It’s hard to believe that little over five years ago the concept of the app store was unknown. When Steve Jobs introduced the iPhone app store in March 2008 even he could not have expected the phenomenal success of his new system. It has been so successful that we now take it for granted, whether buying and downloading software for iPhones, iPads or Macs. Other companies have jumped on Apple’s bandwagon and, with a few exceptions for specialist products, almost all software is now delivered direct to the user on a click-and-buy basis.
Before 2008 buying software was a convoluted process. Most applications came on CD (or, even earlier on multiple floppy disks). Boxed applications were bought from real brick-and-morter stores or, in a weak foretaste of the App Store, some applications could be downloaded from developers’ web sites. In most cases, though, long licence keys had to be typed into awkward boxes that most times didn’t like what you’d entered. aAnd woe betide you if you wanted to change computer or do a complete reinstall.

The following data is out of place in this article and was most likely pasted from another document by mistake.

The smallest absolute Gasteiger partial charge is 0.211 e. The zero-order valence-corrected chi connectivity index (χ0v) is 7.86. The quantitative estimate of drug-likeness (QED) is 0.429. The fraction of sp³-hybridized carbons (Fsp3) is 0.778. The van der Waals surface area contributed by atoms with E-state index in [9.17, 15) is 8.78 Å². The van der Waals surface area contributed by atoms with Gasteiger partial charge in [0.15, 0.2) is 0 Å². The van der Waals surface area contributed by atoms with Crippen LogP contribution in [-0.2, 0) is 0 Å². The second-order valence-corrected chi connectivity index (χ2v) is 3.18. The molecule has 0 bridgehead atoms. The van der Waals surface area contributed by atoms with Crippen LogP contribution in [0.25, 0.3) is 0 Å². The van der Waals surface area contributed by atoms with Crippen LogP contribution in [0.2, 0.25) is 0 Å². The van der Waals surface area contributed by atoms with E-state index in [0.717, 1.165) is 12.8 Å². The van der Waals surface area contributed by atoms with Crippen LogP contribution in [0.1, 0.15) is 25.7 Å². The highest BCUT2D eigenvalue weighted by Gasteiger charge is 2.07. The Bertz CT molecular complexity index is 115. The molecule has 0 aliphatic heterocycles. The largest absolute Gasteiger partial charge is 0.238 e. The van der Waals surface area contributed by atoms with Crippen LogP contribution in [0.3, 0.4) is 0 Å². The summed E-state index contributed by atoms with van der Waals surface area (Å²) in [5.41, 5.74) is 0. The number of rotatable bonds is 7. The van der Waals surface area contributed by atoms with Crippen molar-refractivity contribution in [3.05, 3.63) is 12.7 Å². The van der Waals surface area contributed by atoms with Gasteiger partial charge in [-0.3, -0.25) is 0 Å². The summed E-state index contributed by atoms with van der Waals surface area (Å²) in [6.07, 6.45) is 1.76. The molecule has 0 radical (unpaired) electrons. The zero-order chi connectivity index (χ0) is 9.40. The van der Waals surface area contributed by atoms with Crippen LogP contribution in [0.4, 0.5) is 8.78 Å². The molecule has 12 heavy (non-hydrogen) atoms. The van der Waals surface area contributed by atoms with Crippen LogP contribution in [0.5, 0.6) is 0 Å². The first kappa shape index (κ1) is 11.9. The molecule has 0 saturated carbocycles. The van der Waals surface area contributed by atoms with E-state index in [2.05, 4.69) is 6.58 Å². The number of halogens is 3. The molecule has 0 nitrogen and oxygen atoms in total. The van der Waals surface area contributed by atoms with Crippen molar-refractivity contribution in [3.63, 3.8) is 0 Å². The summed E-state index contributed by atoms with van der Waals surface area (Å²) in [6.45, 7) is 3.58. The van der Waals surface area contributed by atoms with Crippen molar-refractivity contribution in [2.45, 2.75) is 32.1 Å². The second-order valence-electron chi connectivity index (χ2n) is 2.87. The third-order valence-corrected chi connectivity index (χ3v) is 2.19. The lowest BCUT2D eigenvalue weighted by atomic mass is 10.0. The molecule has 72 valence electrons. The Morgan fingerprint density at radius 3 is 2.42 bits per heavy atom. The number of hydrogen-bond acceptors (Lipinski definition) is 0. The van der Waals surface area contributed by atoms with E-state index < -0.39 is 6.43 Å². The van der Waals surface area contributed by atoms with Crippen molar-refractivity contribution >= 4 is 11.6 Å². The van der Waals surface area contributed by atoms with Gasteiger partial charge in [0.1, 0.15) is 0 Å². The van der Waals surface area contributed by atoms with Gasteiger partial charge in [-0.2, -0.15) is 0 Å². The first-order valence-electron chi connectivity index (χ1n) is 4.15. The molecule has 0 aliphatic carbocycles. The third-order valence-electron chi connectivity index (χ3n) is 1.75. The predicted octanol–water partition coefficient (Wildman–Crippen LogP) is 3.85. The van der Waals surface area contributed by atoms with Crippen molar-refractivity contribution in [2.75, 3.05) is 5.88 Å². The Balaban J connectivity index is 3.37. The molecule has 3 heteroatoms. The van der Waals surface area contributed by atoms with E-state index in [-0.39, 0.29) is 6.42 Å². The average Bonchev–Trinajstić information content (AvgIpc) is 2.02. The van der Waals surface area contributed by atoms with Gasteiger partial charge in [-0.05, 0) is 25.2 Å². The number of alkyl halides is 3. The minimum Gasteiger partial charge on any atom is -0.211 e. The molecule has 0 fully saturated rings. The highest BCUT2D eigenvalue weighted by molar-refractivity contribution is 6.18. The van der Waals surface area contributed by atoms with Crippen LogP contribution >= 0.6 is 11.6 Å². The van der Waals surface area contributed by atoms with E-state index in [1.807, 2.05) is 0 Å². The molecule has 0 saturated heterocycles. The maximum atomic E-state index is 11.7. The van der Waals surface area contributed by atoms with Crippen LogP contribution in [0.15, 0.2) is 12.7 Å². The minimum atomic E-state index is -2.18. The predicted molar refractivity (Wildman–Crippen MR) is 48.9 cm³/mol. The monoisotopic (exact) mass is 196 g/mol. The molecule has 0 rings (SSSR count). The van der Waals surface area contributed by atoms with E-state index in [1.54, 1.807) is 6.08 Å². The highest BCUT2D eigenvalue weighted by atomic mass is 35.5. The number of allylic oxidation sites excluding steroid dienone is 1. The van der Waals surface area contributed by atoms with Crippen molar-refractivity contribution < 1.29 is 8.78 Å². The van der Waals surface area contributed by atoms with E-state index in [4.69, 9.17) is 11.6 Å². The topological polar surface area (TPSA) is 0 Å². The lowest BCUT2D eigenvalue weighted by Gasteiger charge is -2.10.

All this has changed decisively in the past five years and even the abbreviation has become an accepted word in its own right. The stuffiest among us find it unecessary to use the full word, application. Before 2008 we used to call them computer programs, now they are simply apps.
But what goes on behind the scenes of the various app stores that we all rely on and use almost daily? One developer, David Smith, has been involved right from the beginning and has known success, failure, frustration and delight. Best known for his new venture, the RSS aggregator Feed Wrangler, David has written a fascinating account of his trials and tribulations. It is definitely worth a read.